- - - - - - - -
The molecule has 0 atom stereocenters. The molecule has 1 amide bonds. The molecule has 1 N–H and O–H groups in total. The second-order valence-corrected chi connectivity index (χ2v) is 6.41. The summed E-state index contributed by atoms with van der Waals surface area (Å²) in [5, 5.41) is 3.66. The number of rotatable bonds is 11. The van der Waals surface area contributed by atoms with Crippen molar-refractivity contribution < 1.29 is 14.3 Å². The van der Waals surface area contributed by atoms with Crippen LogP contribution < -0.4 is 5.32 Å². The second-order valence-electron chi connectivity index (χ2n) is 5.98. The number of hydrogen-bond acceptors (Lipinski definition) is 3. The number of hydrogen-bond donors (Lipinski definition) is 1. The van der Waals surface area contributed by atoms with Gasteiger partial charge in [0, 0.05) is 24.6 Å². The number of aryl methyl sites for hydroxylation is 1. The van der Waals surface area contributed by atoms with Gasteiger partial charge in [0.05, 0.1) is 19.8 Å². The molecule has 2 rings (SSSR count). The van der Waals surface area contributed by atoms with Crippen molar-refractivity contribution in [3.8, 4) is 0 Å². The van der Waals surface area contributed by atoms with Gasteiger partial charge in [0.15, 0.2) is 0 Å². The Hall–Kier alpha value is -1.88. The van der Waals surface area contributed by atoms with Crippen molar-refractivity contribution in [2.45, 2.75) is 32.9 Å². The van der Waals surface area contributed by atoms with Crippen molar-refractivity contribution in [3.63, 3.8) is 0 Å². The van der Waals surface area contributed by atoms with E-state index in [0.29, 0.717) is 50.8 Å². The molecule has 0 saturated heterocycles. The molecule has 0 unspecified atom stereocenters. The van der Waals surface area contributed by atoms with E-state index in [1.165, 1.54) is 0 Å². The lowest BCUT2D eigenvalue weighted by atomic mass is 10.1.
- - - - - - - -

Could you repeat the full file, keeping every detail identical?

The molecule has 0 atom stereocenters. The molecule has 1 amide bonds. The molecule has 1 N–H and O–H groups in total. The second-order valence-corrected chi connectivity index (χ2v) is 6.41. The summed E-state index contributed by atoms with van der Waals surface area (Å²) in [5, 5.41) is 3.66. The number of rotatable bonds is 11. The van der Waals surface area contributed by atoms with Crippen molar-refractivity contribution < 1.29 is 14.3 Å². The van der Waals surface area contributed by atoms with Crippen LogP contribution < -0.4 is 5.32 Å². The second-order valence-electron chi connectivity index (χ2n) is 5.98. The number of hydrogen-bond acceptors (Lipinski definition) is 3. The number of hydrogen-bond donors (Lipinski definition) is 1. The van der Waals surface area contributed by atoms with Gasteiger partial charge in [0, 0.05) is 24.6 Å². The number of aryl methyl sites for hydroxylation is 1. The van der Waals surface area contributed by atoms with Gasteiger partial charge in [0.05, 0.1) is 19.8 Å². The molecule has 2 rings (SSSR count). The van der Waals surface area contributed by atoms with Crippen molar-refractivity contribution in [3.8, 4) is 0 Å². The van der Waals surface area contributed by atoms with Gasteiger partial charge in [0.15, 0.2) is 0 Å². The Hall–Kier alpha value is -1.88. The van der Waals surface area contributed by atoms with Crippen molar-refractivity contribution in [2.45, 2.75) is 32.9 Å². The van der Waals surface area contributed by atoms with Crippen molar-refractivity contribution in [3.63, 3.8) is 0 Å². The van der Waals surface area contributed by atoms with E-state index in [0.29, 0.717) is 50.8 Å². The molecule has 0 saturated heterocycles. The molecule has 0 unspecified atom stereocenters. The van der Waals surface area contributed by atoms with E-state index in [1.165, 1.54) is 0 Å². The lowest BCUT2D eigenvalue weighted by atomic mass is 10.1.